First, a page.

While the thrill of the open road is a lure for many, riding a motorcycle in Chicago can be a dangerous mode of transportation resulting serious injury or death.
According to statistics, motorcycle accidents result in 29 times more deaths than car accidents, most often when a motorcycle is struck by a car or truck (1).
Unfortunately, most motorcycle injuries in Chicago involving cars are the fault of the driver of the automobile.
Common Causes of a Motorcycle Injury in Chicago
The most frequent causes of a motorist-related injury in Chicago are:
- Motorist error. Because cars and passenger trucks are so much bigger than motorcycles and have blind spots, they often get into accidents with motorcycles because they don’t see them in time to avoid a collision. Common errors include distractions including talking or texting on a cell phone, eating or loud music, driver fatigue, which is responsible for slow response times, driver inexperience and driver impairment. Chicago is congested and busy, making matters even worse for motorcyclists.
- Violation of traffic laws. Accidents between motorcycles and passenger vehicles can also be the result of traffic violations, including failure to yield the right of way, speeding, illegal lane changes or failure to obey traffic signals including stop signs. With so much traffic in Chicago, roads can get congested and lead to accidents.
I Was Injured in A Motorcycle Accident in Chicago. What Should I Do?
The more important thing to do if you were struck by another motor vehicle while on your motorcycle in Chicago is to gather evidence.
What’s important? Consider the following:
- Your helmet. While Illinois law does not require motorcycle riders to wear helmets, it is a smart safety precaution all the same (2). If you were not wearing a helmet and you suffered head injuries, it may be difficult to place sole blame on the other driver involved in the accident.
- Police reports. A police report is your best evidence, as it will include diagrams of the accidents, contact information of any witnesses, weather information and citation information.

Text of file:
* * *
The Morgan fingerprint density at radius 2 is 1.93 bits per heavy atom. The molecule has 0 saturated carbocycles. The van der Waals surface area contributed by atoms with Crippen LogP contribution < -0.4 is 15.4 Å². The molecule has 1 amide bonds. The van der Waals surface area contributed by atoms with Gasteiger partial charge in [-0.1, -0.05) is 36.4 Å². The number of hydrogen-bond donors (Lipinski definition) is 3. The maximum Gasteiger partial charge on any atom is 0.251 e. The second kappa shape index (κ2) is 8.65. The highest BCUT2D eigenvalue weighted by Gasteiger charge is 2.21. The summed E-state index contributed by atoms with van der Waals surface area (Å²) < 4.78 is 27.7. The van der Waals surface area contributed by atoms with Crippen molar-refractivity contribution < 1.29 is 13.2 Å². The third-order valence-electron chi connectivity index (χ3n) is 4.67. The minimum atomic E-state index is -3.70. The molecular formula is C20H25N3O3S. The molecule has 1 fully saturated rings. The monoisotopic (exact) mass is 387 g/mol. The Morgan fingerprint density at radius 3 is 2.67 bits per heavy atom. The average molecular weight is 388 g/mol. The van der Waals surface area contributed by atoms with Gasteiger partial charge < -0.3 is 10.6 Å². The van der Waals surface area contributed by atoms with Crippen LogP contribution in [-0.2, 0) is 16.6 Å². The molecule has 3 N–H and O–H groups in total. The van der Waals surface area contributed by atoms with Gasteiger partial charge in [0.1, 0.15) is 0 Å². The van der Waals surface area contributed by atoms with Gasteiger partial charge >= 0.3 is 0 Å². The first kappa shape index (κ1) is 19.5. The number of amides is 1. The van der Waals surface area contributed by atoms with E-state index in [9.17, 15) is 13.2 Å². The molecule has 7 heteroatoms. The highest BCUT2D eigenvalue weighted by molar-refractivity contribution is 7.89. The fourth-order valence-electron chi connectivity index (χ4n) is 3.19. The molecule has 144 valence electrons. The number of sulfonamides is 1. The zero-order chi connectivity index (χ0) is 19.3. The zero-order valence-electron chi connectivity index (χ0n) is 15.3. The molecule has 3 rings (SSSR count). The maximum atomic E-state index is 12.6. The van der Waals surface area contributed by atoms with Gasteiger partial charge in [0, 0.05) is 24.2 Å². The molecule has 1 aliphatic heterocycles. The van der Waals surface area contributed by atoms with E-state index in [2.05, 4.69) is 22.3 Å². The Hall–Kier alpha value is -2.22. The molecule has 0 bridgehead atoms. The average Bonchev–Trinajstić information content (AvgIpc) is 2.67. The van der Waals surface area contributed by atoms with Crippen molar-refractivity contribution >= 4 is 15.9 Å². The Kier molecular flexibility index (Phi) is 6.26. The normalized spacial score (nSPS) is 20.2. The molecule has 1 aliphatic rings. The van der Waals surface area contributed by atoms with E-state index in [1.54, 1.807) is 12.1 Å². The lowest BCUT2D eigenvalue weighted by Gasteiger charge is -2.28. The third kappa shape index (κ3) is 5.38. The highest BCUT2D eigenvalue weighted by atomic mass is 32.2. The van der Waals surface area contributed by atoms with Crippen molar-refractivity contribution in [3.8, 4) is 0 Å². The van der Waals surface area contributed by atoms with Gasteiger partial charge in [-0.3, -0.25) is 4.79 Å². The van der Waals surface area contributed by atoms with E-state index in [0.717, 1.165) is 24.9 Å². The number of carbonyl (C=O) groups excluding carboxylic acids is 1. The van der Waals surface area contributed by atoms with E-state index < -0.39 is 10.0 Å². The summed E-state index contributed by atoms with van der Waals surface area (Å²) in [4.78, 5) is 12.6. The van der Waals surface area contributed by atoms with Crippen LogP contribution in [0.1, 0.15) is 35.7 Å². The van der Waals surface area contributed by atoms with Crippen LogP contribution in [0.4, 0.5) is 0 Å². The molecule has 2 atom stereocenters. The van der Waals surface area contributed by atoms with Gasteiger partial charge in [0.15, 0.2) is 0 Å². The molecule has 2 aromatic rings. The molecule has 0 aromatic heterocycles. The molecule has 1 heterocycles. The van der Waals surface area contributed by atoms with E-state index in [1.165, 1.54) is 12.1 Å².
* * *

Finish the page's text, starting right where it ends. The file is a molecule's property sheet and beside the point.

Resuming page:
- Photographs. Carrying a cell phone at all times can come in handy in the case of an accident. Take photographs of the accident scene, your motorcycle as it landed after the accident, evidence of the point of impact between your motorcycle and the other vehicle, especially paint, and any other evidence including skid marks or broken glass.
- Witness statements. Accidents often lure neighborhood residents out of their homes to investigate. In some cases, those residents also witnessed the accident. Take down their name and contact information, especially if they saw anything especially important to your case, such as a vehicle pulling out in front of you, running a stop sign or failing to yield.
- Check for surveillance cameras. If your accident was in an urban environment – in front of a business, school or intersection, for example – there may be cameras at the scene. Ask for a copy of the tape, or alert your attorney, who can subpoena the business if your case goes to court.
- Take notes. If the other driver apologizes or says, “I didn’t see you,” both are important bits of information that will be invaluable as evidence should your case go to trial.
- Medical records. Keep a log of every medical expense, including prescription medications, gas to drive to and from medical appointments and other expenses. Also, make sure to have copies of any of your records, including X-rays or MRIs, in order to offer ample evidence of your injuries.
After A Motorcycle Accident Injury
Because cars and trucks weigh so much more than motorcycles, an accident can lead to catastrophic injuries, including head injuries (brain trauma, broken facial bones), burns, road rash, damage to internal organs, broken bones, spinal cord injuries and cuts and abrasions, potentially severe (3).
Because it can be difficult to navigate the legal system, if you were in a motorcycle accident that was not your fault, it’s important to contact a lawyer who can help guide you through the process.
An experienced Chicago motorcycle injury attorney will know how to line up the right expert witnesses to shore up your case, and will do his or her best to ensure that you win your case.
If your injuries are minor, you may be able to handle your case without legal representation, but if you were seriously injured, having a motorcycle lawyer to represent your best interests allows you to focus on healing, while he or she focuses on getting you the settlement you deserve.
There are many professional and qualified motorcycle injury attorneys in Chicago. Get in touch with our team today to see how we can help.